A favorite place serving breakfast and lunch, Cabina Bali is about good food, great company, and the opportunity to share the happiest moments in life. Here, food comes in a floating basket, so you don’t even have to get out of the pool. Girls in bikinis love it for the Gram.
Calm down and relax at Parachute as you take in the view of surrounding rice fields and lush vegetable gardens. If you prefer to eat alfresco, there are parachute canopies for that. Inside, coffee smells like heaven, and the aroma of baked goods will simply overwhelm you.
My Warung Canggu
Nothing beats a steak grilled to perfection. My Warung Canggu is a place to give yourself a nice treat or the ultimate indulgence. It goes together well with artistic and definitely exciting interior design. There’s even a confession room in case you think you’ve eaten too much.
The historic business hub of Bangkok is on CNN’s List of “Best Districts for Street Food” and “Top Ten Chinatowns in the World”. Whether it be fine dining or quick one-dish dinners, you can find some of the best meals in Yaowarat. Combine your favorite pastimes into one-day adventure. Living ASEAN recommends stopping by these places.
/// THAILAND ///
9:00 Coffee at Ama Hostel
Start your day at Ama Hostel Bangkok, a recently renovated Chinese style building located at 191 Soi Sapanhan off Chakkrawat Road in Samphanthawong area. The café in the forward section of the hostel offers coffee that smells so good. There’s nothing like the warm aroma of a steaming cup of coffee to wake you up to a beautiful day in old Chinatown. Nearby, push cart vendors serve delicious Kuichai meals and Kuay Jub noodes.
10:00 Shop at Sampeng Market and Yaowarat
A stone’s throw away from Ama Hostel stands Sampeng Market, a shopper’s paradise for goods at bargain prices, both retail and wholesale. The area is well known for many gift shops and stores selling fabrics, clothing and accessories, toys and seasonal decorating materials. Follow Chakkrawat Road and you come to Yaowarat Road.
12:00 Lunch at the Canton House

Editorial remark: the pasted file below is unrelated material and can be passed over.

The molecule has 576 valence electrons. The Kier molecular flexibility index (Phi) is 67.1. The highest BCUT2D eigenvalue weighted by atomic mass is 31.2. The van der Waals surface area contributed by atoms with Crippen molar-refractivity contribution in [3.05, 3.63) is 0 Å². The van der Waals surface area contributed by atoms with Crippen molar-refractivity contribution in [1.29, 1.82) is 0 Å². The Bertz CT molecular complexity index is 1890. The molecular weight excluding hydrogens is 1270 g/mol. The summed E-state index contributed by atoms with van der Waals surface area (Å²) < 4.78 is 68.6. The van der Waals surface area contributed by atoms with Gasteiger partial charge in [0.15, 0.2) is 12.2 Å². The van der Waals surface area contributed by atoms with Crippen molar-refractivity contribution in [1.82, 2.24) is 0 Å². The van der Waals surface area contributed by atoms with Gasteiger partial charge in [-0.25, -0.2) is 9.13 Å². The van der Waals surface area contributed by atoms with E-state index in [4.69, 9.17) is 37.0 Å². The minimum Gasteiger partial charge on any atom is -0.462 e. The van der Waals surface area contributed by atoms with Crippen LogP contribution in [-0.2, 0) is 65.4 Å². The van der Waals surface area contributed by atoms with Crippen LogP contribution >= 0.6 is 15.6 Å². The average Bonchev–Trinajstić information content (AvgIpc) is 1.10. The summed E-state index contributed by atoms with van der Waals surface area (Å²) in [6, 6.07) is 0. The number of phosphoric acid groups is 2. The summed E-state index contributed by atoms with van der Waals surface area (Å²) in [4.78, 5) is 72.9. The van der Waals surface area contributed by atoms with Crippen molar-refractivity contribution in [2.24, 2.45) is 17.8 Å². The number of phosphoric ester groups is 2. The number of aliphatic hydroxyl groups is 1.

Enjoy the pleasure of authentic Chinese food at the Canton House. Established in 1908, the restaurant has since been renovated to give it unique appeal characterized by raw construction materials. The Canton House is located at 530 Yaowarat Road, Samphanthawong area. You will love the bite-sized Dim Sum in steamer baskets, steamed pork rib with black bean sauce, and fried Mantou (buns) with condensed milk. Thai and Western meals are also on the menu.
13:00 Wat Leng Noei Yi
The historic Wat Leng Noei Yi is rooted deeply in this community of Thai citizens of Chinese descent. Founded in 1871, the temple has been involved in every facet of life of the followers of Buddhism. It sees the busiest time during the period leading to Chinese New Year celebrations. Slowly burning joss sticks are used in paying tribute to the Lord Buddha. It’s good idea to avoid getting smoke in your eyes.
14:00 Jay Noi’s Kuichai Meal
About 250 meters to the right of Wat Leng Noei Yi stands a famous push-cart business selling fried Kuichai meals. Jay Noi’s Kuichai is renowned for being one of the most delicious vegetable meals in Yaowarat. Located on Charoen Krung Road, the humble push cart vendor sells Kuichai at 10 Baht apiece. The menu also includes fried Taro and Jicama (a globe shaped root vegetable). They are equally delightful.
15:00 Cakes at Wallflowers Café
Beat the heat in the afternoon with yummy mouthwatering cakes served with frothy Thai tea with cheese. Located at 31-33 Soi Nana, Pom Prab area, Wallflowers Café sits on the upper floor of a florist’s shop, which provides inspiration for many beautiful items on its menu. The café is owned and operated by an architect who has great interest in the art of coffee making.
It’s said that waterways are the wellsprings of civilization, and that does appear to be true. Looking back many thousands of years to the earliest prototypes of human civilization it seems they all had close relationships with and originated along water sources. Civilizations in the Nile Delta, the Huang He basin, along the Indus River, the Tigris-Euphrates, and in Thailand itself, humanity’s ways of life began with connections to waterways used for consumption, travel, and agricultural use.
The international festival of contemporary art Bangkok Art Biennale (BAB) 2018 echoes this historic heritage of civilization by exhibiting the works of artists both Thai and foreign along one of Asia’s ancient and majestic waterways. Come along today as we take you to see art on the Chao Phraya riverside, and, by the way, take a few breaks to scarf down some truly delicious food.
Saphan Taksin SkyTrain Station
Our starting point today is the Saphan Taksin BTS Skytrain station, itself an important landmark. Foreigners are familiar with it for its location in the heart of Charoen Krung district and its access to the Chao Phraya Express Boat and cross-river ferries, for travel to major points such as Asiatique the Riverfront, ICONSIAM, Wat Arun, Maharaj Pier, and many others.